"Nuclear Forensics as a Digital Library Search Problem"

F. Gey, R. Larson, E. Sutton, C. Reynolds, D. Weisz and M. Proveaux

The Nuclear Forensic Search Project team presented at the DNDO-NSF ARI Grantees Conference, July 23-25, 2012 in Leesburg, VA.

Poster ARI Grantees Conference: The ARI is a joint Domestic Nuclear Detection Office (DNDO) and National Science Foundation (NSF) program seeking novel cross-cutting research that will enable the nation's ability to prevent and respond to nuclear or radiological threats. This continuing program intends to expand its scope this year to include research in response and recovery from nuclear or radiological attack, with emphasis on multidisciplinary approaches. This year's solicitation topics will encompass two broad areas. First are investigations in new technologies, concepts or approaches to enhance the Global Nuclear Detection Architecture (GNDA) that in turn will lead to improved capabilities for the detection and interdiction of nuclear or radiological threat materials or devices. Second are investigations to aid in the effective response and recovery from nuclear or radiological events at the local, state and Federal level, to include investigations in nuclear forensics. Primary objectives of ARI include advancing fundamental knowledge in the above areas and developing intellectual capacity in fields relevant to long-term advances in these areas.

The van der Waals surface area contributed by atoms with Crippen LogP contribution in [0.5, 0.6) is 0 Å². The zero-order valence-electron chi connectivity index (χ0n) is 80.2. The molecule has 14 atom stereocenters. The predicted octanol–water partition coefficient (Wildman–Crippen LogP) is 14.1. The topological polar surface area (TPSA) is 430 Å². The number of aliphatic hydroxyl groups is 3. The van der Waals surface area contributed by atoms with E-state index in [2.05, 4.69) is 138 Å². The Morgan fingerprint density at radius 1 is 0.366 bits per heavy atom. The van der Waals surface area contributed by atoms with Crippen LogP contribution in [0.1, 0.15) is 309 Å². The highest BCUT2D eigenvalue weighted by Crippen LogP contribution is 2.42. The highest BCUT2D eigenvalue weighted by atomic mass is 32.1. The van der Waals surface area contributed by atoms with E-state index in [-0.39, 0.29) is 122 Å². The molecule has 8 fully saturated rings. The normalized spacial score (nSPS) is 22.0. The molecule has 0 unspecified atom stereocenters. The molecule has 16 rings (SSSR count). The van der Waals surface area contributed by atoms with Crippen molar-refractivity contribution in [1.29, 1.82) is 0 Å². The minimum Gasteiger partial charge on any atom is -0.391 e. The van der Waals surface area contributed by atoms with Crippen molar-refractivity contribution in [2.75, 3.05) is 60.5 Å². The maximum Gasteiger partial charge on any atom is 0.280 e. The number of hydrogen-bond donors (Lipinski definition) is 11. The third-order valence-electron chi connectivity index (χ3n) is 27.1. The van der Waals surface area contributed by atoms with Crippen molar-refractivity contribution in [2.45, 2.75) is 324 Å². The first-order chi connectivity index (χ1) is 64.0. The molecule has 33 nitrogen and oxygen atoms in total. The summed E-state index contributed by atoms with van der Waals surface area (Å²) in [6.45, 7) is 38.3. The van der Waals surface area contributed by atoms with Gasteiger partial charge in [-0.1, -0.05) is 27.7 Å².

"Nuclear Forensics: A Scientific Search Problem"

F. Gey, C. Reynolds, R. Larson and E. Sutton

The Nuclear Forensic Search Project team presented a paper “Nuclear Forensics: A Scientific Search Problem” to the LWA 2012 Conference, September 12-14, 2012 in Dortmund, Germany.

Paper LWA Conference: LWA stands for "Lernen, Wissen, Adaption" (Learning, Knowledge, Adaptation). It is the joint forum of four special interest groups of the German Computer Science Society (GI). Following the tradition of past years, LWA provides a joint forum for researchers to bring insights to recent trends, technologies and applications, and to promote interaction among the SIGs.

The GI-Special Interest Groups (SIGs) are:
-- FG-ABIS (Adaptivität und Benutzermodellierung in interaktiven Softwaresystemen);
-- FG-IR (Information Retrieval)
-- FG-KDML (Knowledge Discovery, Data Mining und Maschinelles Lernen)
-- FG-WM (Wissensmanagement)